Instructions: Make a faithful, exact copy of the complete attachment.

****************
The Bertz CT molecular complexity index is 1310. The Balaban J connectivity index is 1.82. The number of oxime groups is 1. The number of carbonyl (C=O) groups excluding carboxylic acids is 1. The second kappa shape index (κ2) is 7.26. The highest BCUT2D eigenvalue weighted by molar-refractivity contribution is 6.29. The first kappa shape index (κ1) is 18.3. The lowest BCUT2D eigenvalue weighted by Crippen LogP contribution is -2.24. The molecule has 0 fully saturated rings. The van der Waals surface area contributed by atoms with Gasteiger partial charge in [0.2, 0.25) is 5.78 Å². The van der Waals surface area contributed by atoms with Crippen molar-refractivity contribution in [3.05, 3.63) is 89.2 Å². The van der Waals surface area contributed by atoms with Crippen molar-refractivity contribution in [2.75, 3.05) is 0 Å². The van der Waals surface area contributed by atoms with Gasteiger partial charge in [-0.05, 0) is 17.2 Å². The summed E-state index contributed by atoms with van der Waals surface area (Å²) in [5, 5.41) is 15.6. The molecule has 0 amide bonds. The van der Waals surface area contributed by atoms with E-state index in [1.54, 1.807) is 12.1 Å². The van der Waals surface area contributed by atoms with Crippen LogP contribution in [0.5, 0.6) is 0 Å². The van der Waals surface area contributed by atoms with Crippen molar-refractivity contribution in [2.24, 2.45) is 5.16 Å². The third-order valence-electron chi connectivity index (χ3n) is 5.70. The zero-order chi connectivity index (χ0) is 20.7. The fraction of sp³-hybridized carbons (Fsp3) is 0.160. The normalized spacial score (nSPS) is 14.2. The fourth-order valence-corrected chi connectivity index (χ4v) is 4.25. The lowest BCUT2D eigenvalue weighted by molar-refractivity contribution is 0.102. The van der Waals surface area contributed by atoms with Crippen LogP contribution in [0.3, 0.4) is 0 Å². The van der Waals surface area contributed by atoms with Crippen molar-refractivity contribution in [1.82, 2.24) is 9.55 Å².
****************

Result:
The Bertz CT molecular complexity index is 1310. The Balaban J connectivity index is 1.82. The number of oxime groups is 1. The number of carbonyl (C=O) groups excluding carboxylic acids is 1. The second kappa shape index (κ2) is 7.26. The highest BCUT2D eigenvalue weighted by molar-refractivity contribution is 6.29. The first kappa shape index (κ1) is 18.3. The lowest BCUT2D eigenvalue weighted by Crippen LogP contribution is -2.24. The molecule has 0 fully saturated rings. The van der Waals surface area contributed by atoms with Gasteiger partial charge in [0.2, 0.25) is 5.78 Å². The van der Waals surface area contributed by atoms with Crippen molar-refractivity contribution in [3.05, 3.63) is 89.2 Å². The van der Waals surface area contributed by atoms with Crippen molar-refractivity contribution in [2.75, 3.05) is 0 Å². The van der Waals surface area contributed by atoms with Gasteiger partial charge in [-0.05, 0) is 17.2 Å². The summed E-state index contributed by atoms with van der Waals surface area (Å²) in [5, 5.41) is 15.6. The molecule has 0 amide bonds. The van der Waals surface area contributed by atoms with E-state index in [1.54, 1.807) is 12.1 Å². The van der Waals surface area contributed by atoms with Crippen LogP contribution in [0.5, 0.6) is 0 Å². The van der Waals surface area contributed by atoms with Crippen molar-refractivity contribution in [2.24, 2.45) is 5.16 Å². The third-order valence-electron chi connectivity index (χ3n) is 5.70. The zero-order chi connectivity index (χ0) is 20.7. The fraction of sp³-hybridized carbons (Fsp3) is 0.160. The normalized spacial score (nSPS) is 14.2. The fourth-order valence-corrected chi connectivity index (χ4v) is 4.25. The lowest BCUT2D eigenvalue weighted by molar-refractivity contribution is 0.102. The van der Waals surface area contributed by atoms with Crippen LogP contribution in [0.3, 0.4) is 0 Å². The van der Waals surface area contributed by atoms with Crippen molar-refractivity contribution in [1.82, 2.24) is 9.55 Å².